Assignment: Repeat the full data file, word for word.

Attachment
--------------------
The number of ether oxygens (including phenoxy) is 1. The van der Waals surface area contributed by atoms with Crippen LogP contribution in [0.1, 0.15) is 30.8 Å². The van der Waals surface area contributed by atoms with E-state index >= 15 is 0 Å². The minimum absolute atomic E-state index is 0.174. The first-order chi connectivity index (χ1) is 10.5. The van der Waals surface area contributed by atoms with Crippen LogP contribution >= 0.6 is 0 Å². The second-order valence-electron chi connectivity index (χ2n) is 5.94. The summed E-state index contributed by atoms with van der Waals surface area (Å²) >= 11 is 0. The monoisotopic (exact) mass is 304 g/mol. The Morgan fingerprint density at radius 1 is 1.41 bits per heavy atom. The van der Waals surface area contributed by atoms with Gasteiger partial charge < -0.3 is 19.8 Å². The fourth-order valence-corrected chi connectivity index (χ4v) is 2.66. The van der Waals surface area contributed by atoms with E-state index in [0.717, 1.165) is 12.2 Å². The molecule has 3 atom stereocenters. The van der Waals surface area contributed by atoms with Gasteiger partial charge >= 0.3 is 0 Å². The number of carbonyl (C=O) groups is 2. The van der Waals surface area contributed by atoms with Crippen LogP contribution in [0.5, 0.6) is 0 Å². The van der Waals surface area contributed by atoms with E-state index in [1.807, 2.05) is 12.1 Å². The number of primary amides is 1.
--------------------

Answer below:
The number of ether oxygens (including phenoxy) is 1. The van der Waals surface area contributed by atoms with Crippen LogP contribution in [0.1, 0.15) is 30.8 Å². The van der Waals surface area contributed by atoms with E-state index >= 15 is 0 Å². The minimum absolute atomic E-state index is 0.174. The first-order chi connectivity index (χ1) is 10.5. The van der Waals surface area contributed by atoms with Crippen LogP contribution >= 0.6 is 0 Å². The second-order valence-electron chi connectivity index (χ2n) is 5.94. The summed E-state index contributed by atoms with van der Waals surface area (Å²) >= 11 is 0. The monoisotopic (exact) mass is 304 g/mol. The Morgan fingerprint density at radius 1 is 1.41 bits per heavy atom. The van der Waals surface area contributed by atoms with Gasteiger partial charge < -0.3 is 19.8 Å². The fourth-order valence-corrected chi connectivity index (χ4v) is 2.66. The van der Waals surface area contributed by atoms with E-state index in [0.717, 1.165) is 12.2 Å². The molecule has 3 atom stereocenters. The van der Waals surface area contributed by atoms with Gasteiger partial charge >= 0.3 is 0 Å². The number of carbonyl (C=O) groups is 2. The van der Waals surface area contributed by atoms with Crippen LogP contribution in [0.5, 0.6) is 0 Å². The van der Waals surface area contributed by atoms with E-state index in [1.807, 2.05) is 12.1 Å². The number of primary amides is 1.